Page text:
Basecamp is trying to replace lab-created catalysts with enzymes found in the wild. This concept is called biocatalysis, and in theory, all scientists have to do is find the right enzymes for their specific need. Yet, historically, researchers have struggled to find enzymes to replace petrochemicals. When they can’t identify a suitable match, they turn to what Pushpanath describes as “long, iterative, resource-intensive, directed evolution” in the laboratory to coax a protein into industrial adaptation. But the latest scientific advances have enabled these discoveries in nature instead.
Marlon Clark, a research scientist at Basecamp Research, looks for novel biochemistries in the Azores.
Whether it’s Clark and a colleague setting off on an expedition, or a local, on-the-ground partner gathering and processing samples, there’s a lot to be learned from each collection. “Microbial genomes contain complete sets of information that define an organism — much like how letters are a code allowing us to form words, sentences, pages, and books that contain complex but digestible knowledge,” Clark says. He thinks of the environmental samples as biological libraries, filled with thousands of species, strains, and sequence variants. “It’s our job to glean genetic information from these samples.”
“We can actually dream up new proteins using generative AI," Pushpanath says.
Basecamp researchers manage this feat by sequencing the DNA and then assembling the information into a comprehensible structure. “We’re building the ‘stories’ of the biota,” Clark says. The more varied the samples, the more valuable insights his team gains into the characteristics of different organisms and their interactions with the environment. Sequencing allows scientists to examine the order of nucleotides — the organic molecules that form DNA — to identify genetic makeups and find changes within genomes. The process used to be too expensive, but the cost of sequencing has dropped from $10,000 a decade ago to as low as $100. Notably, biocatalysis isn’t a new concept — there have been waves of interest in using natural enzymes in catalysis for over a century, Pushpanath says. “But the technology just wasn’t there to make it cost effective,” he explains. “Sequencing has been the biggest boon.”
AI is probably the second biggest boon.
“We can actually dream up new proteins using generative AI,” Pushpanath says, which means that biocataylsis now has real potential to scale.
Glen Gowers, the co-founder of Basecamp, compares the company’s AI approach to that of social networks and streaming services. Consider how these platforms suggest connecting with the friends of your friends, or how watching one comedy film from the 1990s leads to a suggestion of three more.
“They’re thinking about data as networks of relationships as opposed to lists of items,” says Gowers. “By doing the same, we’re able to link the metadata of the proteins — by their relationships to each other, the environments in which they’re found, the way those proteins might look similar in sequence and structure, their surrounding genome context — really, this just comes down to creating a searchable network of proteins.”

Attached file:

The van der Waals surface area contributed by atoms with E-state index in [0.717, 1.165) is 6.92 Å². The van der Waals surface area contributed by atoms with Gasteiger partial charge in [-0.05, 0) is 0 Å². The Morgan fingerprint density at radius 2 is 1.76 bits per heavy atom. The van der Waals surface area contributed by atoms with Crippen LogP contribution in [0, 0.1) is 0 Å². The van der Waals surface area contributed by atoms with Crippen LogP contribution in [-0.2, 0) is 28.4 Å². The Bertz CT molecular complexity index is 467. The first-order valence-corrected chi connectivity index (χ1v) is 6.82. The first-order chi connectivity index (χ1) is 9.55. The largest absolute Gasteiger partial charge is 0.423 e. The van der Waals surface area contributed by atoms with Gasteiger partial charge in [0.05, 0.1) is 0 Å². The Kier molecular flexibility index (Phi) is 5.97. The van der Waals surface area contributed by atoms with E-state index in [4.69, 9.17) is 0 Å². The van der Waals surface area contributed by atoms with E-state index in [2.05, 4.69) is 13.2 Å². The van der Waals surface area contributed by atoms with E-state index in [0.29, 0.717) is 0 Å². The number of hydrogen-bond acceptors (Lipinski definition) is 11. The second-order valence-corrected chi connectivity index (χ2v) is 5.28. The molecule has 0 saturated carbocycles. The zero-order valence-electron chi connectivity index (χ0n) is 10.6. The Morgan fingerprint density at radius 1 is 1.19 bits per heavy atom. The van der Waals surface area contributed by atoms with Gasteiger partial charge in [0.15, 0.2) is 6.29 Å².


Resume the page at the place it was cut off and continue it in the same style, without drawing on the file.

On an Azores island, this volcanic opening may harbor organisms that can help scientists identify enzymes for biocatalysis to replace toxic chemicals.
Uwe Bornscheuer, professor at the Institute of Biochemistry at the University of Greifswald, and co-founder of Enzymicals, another biocatalysis company, says that the development of machine learning is a critical component of this work. “It’s a very hot topic, because the challenge in protein engineering is to predict which mutation at which position in the protein will make an enzyme suitable for certain applications,” Bornscheuer explains. These predictions are difficult for humans to make at all, let alone quickly. “It is clear that machine learning is a key technology.”
Benefiting from nature’s bounty
Biodiversity commonly refers to plants and animals, but the term extends to all life, including microbial life, and some regions of the world are more biodiverse than others. Building relationships with global partners is another key element to Basecamp’s success. Doing so in accordance with the access and benefit sharing principles set forth by the Nagoya Protocol — an international agreement that seeks to ensure the benefits of using genetic resources are distributed in a fair and equitable way — is part of the company's ethos. “There's a lot of potential for us, and there’s a lot of potential for our partners to have exactly the same impact in building and discovering commercially relevant proteins and biochemistries from nature,” Clark says.
Bornscheuer points out that Basecamp is not the first company of its kind. A former San Diego company called Diversa went public in 2000 with similar work. “At that time, the Nagoya Protocol was not around, but Diversa also wanted to ensure that if a certain enzyme or microorganism from Costa Rica, for example, were used in an industrial process, then people in Costa Rica would somehow profit from this.”